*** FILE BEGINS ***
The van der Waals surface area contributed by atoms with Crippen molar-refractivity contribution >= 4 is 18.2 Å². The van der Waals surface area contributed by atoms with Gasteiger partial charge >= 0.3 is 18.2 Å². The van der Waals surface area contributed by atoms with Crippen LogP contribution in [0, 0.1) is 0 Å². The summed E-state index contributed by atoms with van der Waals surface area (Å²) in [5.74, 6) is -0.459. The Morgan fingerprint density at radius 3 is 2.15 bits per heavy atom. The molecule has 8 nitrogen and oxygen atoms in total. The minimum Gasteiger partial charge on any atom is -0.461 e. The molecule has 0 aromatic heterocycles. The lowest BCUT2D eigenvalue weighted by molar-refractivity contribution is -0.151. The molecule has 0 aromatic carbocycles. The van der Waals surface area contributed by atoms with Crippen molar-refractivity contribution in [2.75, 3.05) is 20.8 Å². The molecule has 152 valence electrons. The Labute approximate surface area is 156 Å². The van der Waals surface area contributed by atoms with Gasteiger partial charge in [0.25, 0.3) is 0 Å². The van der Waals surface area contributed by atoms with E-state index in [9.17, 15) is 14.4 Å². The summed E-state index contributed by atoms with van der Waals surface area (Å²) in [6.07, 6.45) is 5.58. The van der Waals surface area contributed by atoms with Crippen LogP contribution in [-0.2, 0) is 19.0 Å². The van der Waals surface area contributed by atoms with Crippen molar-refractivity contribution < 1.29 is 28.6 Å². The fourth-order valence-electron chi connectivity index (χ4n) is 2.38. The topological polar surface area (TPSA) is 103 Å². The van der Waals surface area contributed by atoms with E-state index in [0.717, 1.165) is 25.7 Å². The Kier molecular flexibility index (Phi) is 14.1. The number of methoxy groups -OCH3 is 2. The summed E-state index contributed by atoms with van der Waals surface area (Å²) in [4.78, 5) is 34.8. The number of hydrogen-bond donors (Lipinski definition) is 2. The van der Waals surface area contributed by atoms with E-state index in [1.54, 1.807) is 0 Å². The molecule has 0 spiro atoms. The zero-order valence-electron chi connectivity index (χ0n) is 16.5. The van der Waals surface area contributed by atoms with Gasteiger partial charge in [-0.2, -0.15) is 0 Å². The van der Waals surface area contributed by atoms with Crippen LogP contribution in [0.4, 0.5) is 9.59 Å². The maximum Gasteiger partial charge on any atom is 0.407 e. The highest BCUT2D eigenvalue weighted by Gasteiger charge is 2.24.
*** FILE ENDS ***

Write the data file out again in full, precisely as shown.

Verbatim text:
The van der Waals surface area contributed by atoms with Crippen molar-refractivity contribution >= 4 is 18.2 Å². The van der Waals surface area contributed by atoms with Gasteiger partial charge >= 0.3 is 18.2 Å². The van der Waals surface area contributed by atoms with Crippen LogP contribution in [0, 0.1) is 0 Å². The summed E-state index contributed by atoms with van der Waals surface area (Å²) in [5.74, 6) is -0.459. The Morgan fingerprint density at radius 3 is 2.15 bits per heavy atom. The molecule has 8 nitrogen and oxygen atoms in total. The minimum Gasteiger partial charge on any atom is -0.461 e. The molecule has 0 aromatic heterocycles. The lowest BCUT2D eigenvalue weighted by molar-refractivity contribution is -0.151. The molecule has 0 aromatic carbocycles. The van der Waals surface area contributed by atoms with Crippen molar-refractivity contribution in [2.75, 3.05) is 20.8 Å². The molecule has 152 valence electrons. The Labute approximate surface area is 156 Å². The van der Waals surface area contributed by atoms with Gasteiger partial charge in [0.25, 0.3) is 0 Å². The van der Waals surface area contributed by atoms with E-state index in [9.17, 15) is 14.4 Å². The summed E-state index contributed by atoms with van der Waals surface area (Å²) in [6.07, 6.45) is 5.58. The van der Waals surface area contributed by atoms with Crippen LogP contribution in [-0.2, 0) is 19.0 Å². The van der Waals surface area contributed by atoms with Crippen molar-refractivity contribution < 1.29 is 28.6 Å². The fourth-order valence-electron chi connectivity index (χ4n) is 2.38. The topological polar surface area (TPSA) is 103 Å². The van der Waals surface area contributed by atoms with E-state index in [0.717, 1.165) is 25.7 Å². The Kier molecular flexibility index (Phi) is 14.1. The number of methoxy groups -OCH3 is 2. The summed E-state index contributed by atoms with van der Waals surface area (Å²) in [4.78, 5) is 34.8. The number of hydrogen-bond donors (Lipinski definition) is 2. The van der Waals surface area contributed by atoms with E-state index in [1.54, 1.807) is 0 Å². The molecule has 0 spiro atoms. The zero-order valence-electron chi connectivity index (χ0n) is 16.5. The van der Waals surface area contributed by atoms with Gasteiger partial charge in [-0.2, -0.15) is 0 Å². The van der Waals surface area contributed by atoms with Crippen LogP contribution in [0.4, 0.5) is 9.59 Å². The maximum Gasteiger partial charge on any atom is 0.407 e. The highest BCUT2D eigenvalue weighted by Gasteiger charge is 2.24.